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Bachelor of Science


Program Overview

William Jessup University’s Biology Program is dedicated to providing students with the personal support and intellectual skills to master core principles and competencies in the life sciences and to apply their knowledge, from a Christian ethos, in the service of humanity. Students of Biology will be trained how to think ‘beyond’ the life sciences, to integrate concepts from diverse disciplines. The multidisciplinary approach in Biology naturally gives rise to novel solutions and new discoveries, creating opportunities for WJU graduates, as Christian critical thinkers, to impact society and lead in new fields.

Program Details

  • Apply for professional degree programs, including medicine, dentistry, pharmacology, veterinarian
  • Apply to allied health programs, including nursing, physical therapy, occupational therapy, radiological tech, ultrasound tech, and many more.
  • Apply to Allied Health programs – Physicians Assistant, Pharmacology Tech
  • Teach in secondary education
  • Cellular and molecular research
  • Ocean and fisheries management
  • Pursue graduate research programs in biology and marine biology
  • Rigorous ‘Pre-Med’ curriculum with lower and upper division coursework in biology, chemistry and mathematics
  • Diverse multidisciplinary course offerings that explore the convergence of the life sciences with diverse fields such as business, religion, psychology, sociology, public policy, and the arts
  • Travel studies incorporating academics, missions and culture
  • Hands-on learning in modern labs
  • Experiential learning through internships and research experiences
  • Christ-centered, missions-minded faculty
  • Guaranteed course enrollment
  • Personalized Advising
  • WASC Accredited

BIOL101 Principles of Biology l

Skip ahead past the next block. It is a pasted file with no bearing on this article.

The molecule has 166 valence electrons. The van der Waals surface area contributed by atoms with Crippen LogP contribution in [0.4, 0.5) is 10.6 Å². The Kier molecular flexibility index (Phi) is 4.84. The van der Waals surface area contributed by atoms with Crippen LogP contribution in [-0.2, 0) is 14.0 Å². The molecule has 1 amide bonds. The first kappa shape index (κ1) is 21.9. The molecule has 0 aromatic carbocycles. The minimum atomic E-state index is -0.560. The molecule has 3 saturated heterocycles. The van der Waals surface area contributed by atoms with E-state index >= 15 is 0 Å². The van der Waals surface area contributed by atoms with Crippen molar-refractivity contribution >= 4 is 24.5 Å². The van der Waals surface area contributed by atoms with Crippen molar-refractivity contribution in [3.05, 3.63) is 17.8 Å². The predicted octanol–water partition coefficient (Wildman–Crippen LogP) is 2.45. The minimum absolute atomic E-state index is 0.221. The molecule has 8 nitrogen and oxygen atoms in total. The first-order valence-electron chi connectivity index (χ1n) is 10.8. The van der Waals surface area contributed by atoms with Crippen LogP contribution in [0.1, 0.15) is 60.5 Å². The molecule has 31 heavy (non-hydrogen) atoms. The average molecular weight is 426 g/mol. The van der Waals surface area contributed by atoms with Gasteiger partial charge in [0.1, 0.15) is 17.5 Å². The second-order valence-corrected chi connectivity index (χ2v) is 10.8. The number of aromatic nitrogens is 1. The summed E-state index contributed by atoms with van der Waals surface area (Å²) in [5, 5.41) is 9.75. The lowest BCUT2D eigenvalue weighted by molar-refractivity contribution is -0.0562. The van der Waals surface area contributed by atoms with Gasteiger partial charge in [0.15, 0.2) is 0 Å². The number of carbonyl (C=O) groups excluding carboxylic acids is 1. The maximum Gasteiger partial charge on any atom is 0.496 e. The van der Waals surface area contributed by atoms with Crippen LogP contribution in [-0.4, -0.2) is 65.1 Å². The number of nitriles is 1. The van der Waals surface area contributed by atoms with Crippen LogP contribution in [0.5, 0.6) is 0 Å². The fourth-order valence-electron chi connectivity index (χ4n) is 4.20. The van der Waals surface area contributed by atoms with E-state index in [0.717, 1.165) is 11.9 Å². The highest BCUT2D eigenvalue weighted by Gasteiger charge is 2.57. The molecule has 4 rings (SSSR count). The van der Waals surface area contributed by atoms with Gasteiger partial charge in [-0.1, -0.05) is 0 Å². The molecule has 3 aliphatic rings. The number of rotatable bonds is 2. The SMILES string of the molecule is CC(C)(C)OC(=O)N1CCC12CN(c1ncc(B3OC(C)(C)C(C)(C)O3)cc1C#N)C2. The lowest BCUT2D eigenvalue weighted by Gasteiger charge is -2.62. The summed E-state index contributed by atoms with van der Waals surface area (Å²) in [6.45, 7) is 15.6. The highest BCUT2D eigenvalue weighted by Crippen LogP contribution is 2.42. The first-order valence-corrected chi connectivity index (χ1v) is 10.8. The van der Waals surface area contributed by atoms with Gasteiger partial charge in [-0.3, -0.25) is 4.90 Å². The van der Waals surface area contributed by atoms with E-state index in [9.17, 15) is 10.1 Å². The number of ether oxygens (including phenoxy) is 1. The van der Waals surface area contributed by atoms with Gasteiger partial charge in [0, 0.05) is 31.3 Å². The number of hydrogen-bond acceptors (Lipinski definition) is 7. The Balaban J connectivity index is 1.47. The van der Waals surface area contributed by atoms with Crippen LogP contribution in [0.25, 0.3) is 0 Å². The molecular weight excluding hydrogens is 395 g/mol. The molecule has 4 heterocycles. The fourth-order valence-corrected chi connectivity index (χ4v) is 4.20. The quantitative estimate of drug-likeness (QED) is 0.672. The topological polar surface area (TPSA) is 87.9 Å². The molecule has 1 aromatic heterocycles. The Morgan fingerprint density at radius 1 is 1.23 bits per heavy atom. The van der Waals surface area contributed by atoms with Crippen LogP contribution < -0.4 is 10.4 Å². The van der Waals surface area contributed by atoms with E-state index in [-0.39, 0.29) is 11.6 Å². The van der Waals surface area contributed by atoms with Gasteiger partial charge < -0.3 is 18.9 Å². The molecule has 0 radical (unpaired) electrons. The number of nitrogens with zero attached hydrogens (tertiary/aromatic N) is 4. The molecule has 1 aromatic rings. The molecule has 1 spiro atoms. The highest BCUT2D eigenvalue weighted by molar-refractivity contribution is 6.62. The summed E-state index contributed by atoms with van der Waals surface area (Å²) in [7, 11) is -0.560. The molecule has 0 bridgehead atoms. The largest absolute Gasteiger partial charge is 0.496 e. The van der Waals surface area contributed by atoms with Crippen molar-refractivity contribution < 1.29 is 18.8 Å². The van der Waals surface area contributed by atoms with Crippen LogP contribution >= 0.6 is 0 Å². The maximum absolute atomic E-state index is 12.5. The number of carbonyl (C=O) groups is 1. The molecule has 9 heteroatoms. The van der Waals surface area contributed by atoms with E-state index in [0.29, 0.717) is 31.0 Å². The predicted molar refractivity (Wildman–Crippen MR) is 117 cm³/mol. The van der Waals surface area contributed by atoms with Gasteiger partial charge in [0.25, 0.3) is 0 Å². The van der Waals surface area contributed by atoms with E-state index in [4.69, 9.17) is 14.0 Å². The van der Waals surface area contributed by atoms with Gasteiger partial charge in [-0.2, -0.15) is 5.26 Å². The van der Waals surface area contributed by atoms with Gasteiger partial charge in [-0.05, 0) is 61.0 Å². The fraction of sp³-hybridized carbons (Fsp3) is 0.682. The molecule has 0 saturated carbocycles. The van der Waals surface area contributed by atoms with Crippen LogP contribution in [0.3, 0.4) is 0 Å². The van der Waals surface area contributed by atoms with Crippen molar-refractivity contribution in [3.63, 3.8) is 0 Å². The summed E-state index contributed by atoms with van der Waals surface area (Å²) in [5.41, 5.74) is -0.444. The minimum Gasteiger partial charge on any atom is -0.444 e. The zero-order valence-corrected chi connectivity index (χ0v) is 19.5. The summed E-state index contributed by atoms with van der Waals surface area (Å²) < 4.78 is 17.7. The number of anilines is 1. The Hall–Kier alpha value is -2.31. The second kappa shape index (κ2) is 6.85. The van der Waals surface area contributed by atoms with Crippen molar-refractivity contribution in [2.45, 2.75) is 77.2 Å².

Introduces biological principles that underlie the cellular basis of life. Course topics include biomolecules, cell structure and function, cellular energetics, molecular conveyance of information, cell division, reproduction, development, and genetic inheritance. Students will learn and apply scientific skills, approaches, and strategies to solve problems and to interpret observations in both lecture and lab.

4 units

BIOL102 Principles of Biology II: Ecology, Speciation, and Biodiversity

Introduces principles underlying the diversity and interconnectedness of living organisms. The course includes a survey of plant and animal phyla, examines the genealogical relationship between living organisms, and explores the processes that shape biodiversity. The course also covers general principles of ecology, including population dynamics and properties that define the major ecosystems.

4 units

BIOL176 Origins

Evaluates the scientific evidence for a creator and discusses numerous models of creation from a biblical, theological, and scientific perspective. The course will include in‐depth analysis of the creation account in Genesis, considering historical and cultural settings, important theological concepts, and how various interpretive viewpoints have contributed to current conceptual frameworks of creation. The course will also examine the scientific data in support of each of the frameworks or models of creation.

3 units

PHYS101L Physics for Life Sciences I Lab

Students are introduced to basic concepts of physics using algebraic and trigonometric techniques. Topics include Newton’s laws of motion, energy and momentum, conservation laws, and thermal properties of matter. Course includes a mandatory lab component. Successful completion of this course requires passing both PHYS101 and PHYS101L with a C‐ or better in a concurrent semester. Satisfies general education science lab requirements if taken concurrently with PHYS101L.

3 units

BUS190 Business Statistics

An overview of the theory and business application of statistical concepts including: collection and presentation of data; measure of central values and spread; probability as a measure of uncertainty; sampling and sampling distribution of the sample average estimation via confidence intervals; hypothesis testing; regression and correlation.

3 units

BIOL341. Genes and Gene Expression

Evaluates nucleic acid structure and function; chromosomal structure, gene structure, expression, and regulation; replication; transcription and translation; transmission genetics; and transgenesis.

4 units

BIOL341. Genes and Gene Expression

A capstone course for biology students in their senior year, Bioethics requires the integration of principles studied in the first through third year curriculum in the critical analysis of ethical issues raised by contemporary medicine and biology. Possible topics include euthanasia, abortion, reproductive technologies, genetic engineering, cloning, practitioner/patient relationships, allocation of medical resources, and experimentation on human subjects. Emphasis is on Christian perspectives and well‐reasoned application of biblical principles